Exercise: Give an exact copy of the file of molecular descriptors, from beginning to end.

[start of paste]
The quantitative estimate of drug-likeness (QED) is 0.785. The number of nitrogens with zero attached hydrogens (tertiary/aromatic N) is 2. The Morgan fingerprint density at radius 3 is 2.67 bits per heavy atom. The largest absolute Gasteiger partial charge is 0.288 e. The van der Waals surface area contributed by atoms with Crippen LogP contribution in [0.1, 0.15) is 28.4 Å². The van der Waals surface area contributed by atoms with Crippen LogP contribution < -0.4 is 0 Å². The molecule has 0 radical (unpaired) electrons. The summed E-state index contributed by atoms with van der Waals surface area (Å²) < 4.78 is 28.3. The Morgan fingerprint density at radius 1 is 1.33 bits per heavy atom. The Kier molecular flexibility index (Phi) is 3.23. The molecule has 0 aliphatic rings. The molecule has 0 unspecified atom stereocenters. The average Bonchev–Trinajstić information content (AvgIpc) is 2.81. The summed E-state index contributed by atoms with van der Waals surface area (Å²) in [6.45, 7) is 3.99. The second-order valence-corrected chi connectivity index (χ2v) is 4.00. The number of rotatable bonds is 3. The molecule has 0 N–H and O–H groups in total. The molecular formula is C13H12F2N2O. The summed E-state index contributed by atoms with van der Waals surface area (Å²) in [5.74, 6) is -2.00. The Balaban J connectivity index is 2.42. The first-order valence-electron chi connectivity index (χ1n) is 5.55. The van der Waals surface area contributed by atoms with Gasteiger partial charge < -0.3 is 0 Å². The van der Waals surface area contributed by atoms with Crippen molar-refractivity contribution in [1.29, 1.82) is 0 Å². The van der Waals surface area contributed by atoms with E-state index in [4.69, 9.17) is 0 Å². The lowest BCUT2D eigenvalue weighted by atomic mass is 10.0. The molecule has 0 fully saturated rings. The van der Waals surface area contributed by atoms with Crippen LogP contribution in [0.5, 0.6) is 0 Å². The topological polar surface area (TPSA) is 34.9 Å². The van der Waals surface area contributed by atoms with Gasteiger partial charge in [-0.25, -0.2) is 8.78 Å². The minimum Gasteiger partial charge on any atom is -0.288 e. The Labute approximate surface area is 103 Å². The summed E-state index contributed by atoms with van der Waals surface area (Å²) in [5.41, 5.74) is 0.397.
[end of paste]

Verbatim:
The quantitative estimate of drug-likeness (QED) is 0.785. The number of nitrogens with zero attached hydrogens (tertiary/aromatic N) is 2. The Morgan fingerprint density at radius 3 is 2.67 bits per heavy atom. The largest absolute Gasteiger partial charge is 0.288 e. The van der Waals surface area contributed by atoms with Crippen LogP contribution in [0.1, 0.15) is 28.4 Å². The van der Waals surface area contributed by atoms with Crippen LogP contribution < -0.4 is 0 Å². The molecule has 0 radical (unpaired) electrons. The summed E-state index contributed by atoms with van der Waals surface area (Å²) < 4.78 is 28.3. The Morgan fingerprint density at radius 1 is 1.33 bits per heavy atom. The Kier molecular flexibility index (Phi) is 3.23. The molecule has 0 aliphatic rings. The molecule has 0 unspecified atom stereocenters. The average Bonchev–Trinajstić information content (AvgIpc) is 2.81. The summed E-state index contributed by atoms with van der Waals surface area (Å²) in [6.45, 7) is 3.99. The second-order valence-corrected chi connectivity index (χ2v) is 4.00. The number of rotatable bonds is 3. The molecule has 0 N–H and O–H groups in total. The molecular formula is C13H12F2N2O. The summed E-state index contributed by atoms with van der Waals surface area (Å²) in [5.74, 6) is -2.00. The Balaban J connectivity index is 2.42. The first-order valence-electron chi connectivity index (χ1n) is 5.55. The van der Waals surface area contributed by atoms with Gasteiger partial charge < -0.3 is 0 Å². The van der Waals surface area contributed by atoms with Crippen molar-refractivity contribution in [1.29, 1.82) is 0 Å². The van der Waals surface area contributed by atoms with E-state index in [4.69, 9.17) is 0 Å². The lowest BCUT2D eigenvalue weighted by atomic mass is 10.0. The molecule has 0 fully saturated rings. The van der Waals surface area contributed by atoms with Crippen LogP contribution in [0.5, 0.6) is 0 Å². The topological polar surface area (TPSA) is 34.9 Å². The van der Waals surface area contributed by atoms with Gasteiger partial charge in [-0.25, -0.2) is 8.78 Å². The minimum Gasteiger partial charge on any atom is -0.288 e. The Labute approximate surface area is 103 Å². The summed E-state index contributed by atoms with van der Waals surface area (Å²) in [5.41, 5.74) is 0.397.